One-arm Bailey tops all NFC defenders

Updated: October 1, 2003, 5:47 PM ET

ASHBURN, Va. -- Reporters gathered around Champ Bailey's locker on Wednesday and told him he'd been named the NFC's defensive player of the week.

"What do I get for that?" Bailey said with a laugh. "Do I get a raise?"

Bailey was joking, but it was levity with a meaning. Already considered one of the best, the three-time Pro Bowl cornerback with the uncertain contract status looks even more valuable after forcing two turnovers in the Washington Redskins' latest victory -- especially considering he essentially played the game with just one arm.

"He's out there hurting," safety Matt Bowen said. "Everybody knows he's hurting. Maybe that's why they threw at him a little bit. They usually don't throw at Champ. They tested him, and he responded."

Playing with a broken left wrist and a sprained left shoulder, Bailey intercepted a pass and forced a tide-turning fumble in the 20-17 victory over the New England Patriots.

"When I got home, I was about to die," Bailey said. "I sat there and went to sleep. It didn't bother me much after that."

Bailey had no shortage of excuses not to play. He had allowed two touchdowns the week before against the New York Giants -- a rarity for him -- and another bad play or two could have hurt his leverage when negotiations resume for a new contract later this season.

But sitting out isn't his style. He's yet to miss a start since he was drafted out of Georgia in 1999.

"That never crossed my mind," Bailey said. "The only thing I was worried about was how I was going to play, how I was going to feel out there."

Bailey said his shoulder bothered him more than his wrist, but that the pain was bearable once he was on the field in the heat of the moment. How else can one explain his hard-charging, third-down backfield tackle of Kevin Faulk in the third quarter, a hit that dislodged the ball and set up Washington's first touchdown?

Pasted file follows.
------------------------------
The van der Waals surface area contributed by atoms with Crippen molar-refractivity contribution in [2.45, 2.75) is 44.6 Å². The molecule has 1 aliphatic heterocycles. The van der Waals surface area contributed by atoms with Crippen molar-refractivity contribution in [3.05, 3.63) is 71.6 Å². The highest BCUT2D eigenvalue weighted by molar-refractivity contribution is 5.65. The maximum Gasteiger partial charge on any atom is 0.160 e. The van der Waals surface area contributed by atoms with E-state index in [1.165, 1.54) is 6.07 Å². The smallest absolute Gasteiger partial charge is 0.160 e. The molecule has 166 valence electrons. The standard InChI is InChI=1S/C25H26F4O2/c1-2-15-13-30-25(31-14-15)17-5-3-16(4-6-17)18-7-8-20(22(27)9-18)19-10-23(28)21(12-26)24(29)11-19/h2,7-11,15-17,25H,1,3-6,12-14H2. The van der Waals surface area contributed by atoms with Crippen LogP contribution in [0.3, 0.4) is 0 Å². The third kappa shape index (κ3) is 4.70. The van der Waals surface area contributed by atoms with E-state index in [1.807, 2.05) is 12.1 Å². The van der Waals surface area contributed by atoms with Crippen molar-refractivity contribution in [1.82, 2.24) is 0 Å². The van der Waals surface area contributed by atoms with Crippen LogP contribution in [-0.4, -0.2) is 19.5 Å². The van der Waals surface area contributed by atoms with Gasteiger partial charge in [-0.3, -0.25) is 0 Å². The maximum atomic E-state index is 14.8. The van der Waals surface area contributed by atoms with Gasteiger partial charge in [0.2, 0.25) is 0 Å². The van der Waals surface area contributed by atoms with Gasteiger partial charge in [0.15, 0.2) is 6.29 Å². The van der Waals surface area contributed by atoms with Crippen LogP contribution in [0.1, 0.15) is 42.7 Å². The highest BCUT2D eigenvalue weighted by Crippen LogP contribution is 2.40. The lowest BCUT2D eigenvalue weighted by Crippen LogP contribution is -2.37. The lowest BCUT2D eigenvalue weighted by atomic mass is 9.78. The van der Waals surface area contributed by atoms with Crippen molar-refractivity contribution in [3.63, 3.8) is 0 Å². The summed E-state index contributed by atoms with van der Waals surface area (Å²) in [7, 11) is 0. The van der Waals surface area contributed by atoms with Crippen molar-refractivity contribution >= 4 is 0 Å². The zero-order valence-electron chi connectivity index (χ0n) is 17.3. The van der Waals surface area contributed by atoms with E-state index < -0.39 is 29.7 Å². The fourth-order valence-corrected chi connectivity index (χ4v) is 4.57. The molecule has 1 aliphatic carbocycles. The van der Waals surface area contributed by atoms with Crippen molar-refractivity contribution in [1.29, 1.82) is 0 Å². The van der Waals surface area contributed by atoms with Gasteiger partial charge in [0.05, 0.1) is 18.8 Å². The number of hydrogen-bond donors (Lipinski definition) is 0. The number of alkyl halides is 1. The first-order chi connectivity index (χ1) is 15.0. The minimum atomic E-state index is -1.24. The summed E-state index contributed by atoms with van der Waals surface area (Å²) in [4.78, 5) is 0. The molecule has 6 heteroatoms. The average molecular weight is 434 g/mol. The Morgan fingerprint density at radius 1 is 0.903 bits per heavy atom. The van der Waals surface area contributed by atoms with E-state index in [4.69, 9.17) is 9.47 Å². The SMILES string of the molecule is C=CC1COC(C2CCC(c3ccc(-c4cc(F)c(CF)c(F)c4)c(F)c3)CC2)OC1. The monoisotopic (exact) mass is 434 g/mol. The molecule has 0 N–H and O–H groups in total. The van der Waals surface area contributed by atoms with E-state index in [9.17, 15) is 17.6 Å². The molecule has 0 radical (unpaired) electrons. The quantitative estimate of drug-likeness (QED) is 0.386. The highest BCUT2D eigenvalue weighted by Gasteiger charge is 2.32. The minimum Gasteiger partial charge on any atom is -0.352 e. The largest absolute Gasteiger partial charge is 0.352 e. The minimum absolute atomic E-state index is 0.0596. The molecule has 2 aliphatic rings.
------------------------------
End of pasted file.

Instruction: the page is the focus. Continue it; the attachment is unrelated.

Some cornerbacks are notorious for avoiding tackles except when absolutely necessary. Bailey isn't afraid to bring down the ball carrier, even if it is the thing he likes the least.

"I don't like it, but I do it," Bailey said. "It's part of my job description, so I've got to do it."

Bailey also isn't shy when it comes to assessing his own talent. Asked after the game Sunday if he thought the Patriots were picking on him because of his injuries, he said, "Probably -- or either Tom Brady's not a very bright guy."

Bailey's contract is expiring at the end of the season, and he wants a new deal that will make him one of the best-paid defensive players in the league. The Redskins' initial offer, made in August, was so unacceptable that Bailey's agent didn't even make a counteroffer.

Bailey's remarks on the matter have revealed an apparent ambivalence. Instead of the typical "I want to play here the rest of my career" -- which nearly all other pending free agents seem to utter -- Bailey wouldn't comment during preseason when asked about his desire to remain with the Redskins.

Now that the season's started, it's a subject best left alone. There are football games to play.

"I don't really talk about it or think about it much," Bailey said. "It'll take care of itself."

This story is from ESPN.com's automated news wire. Wire index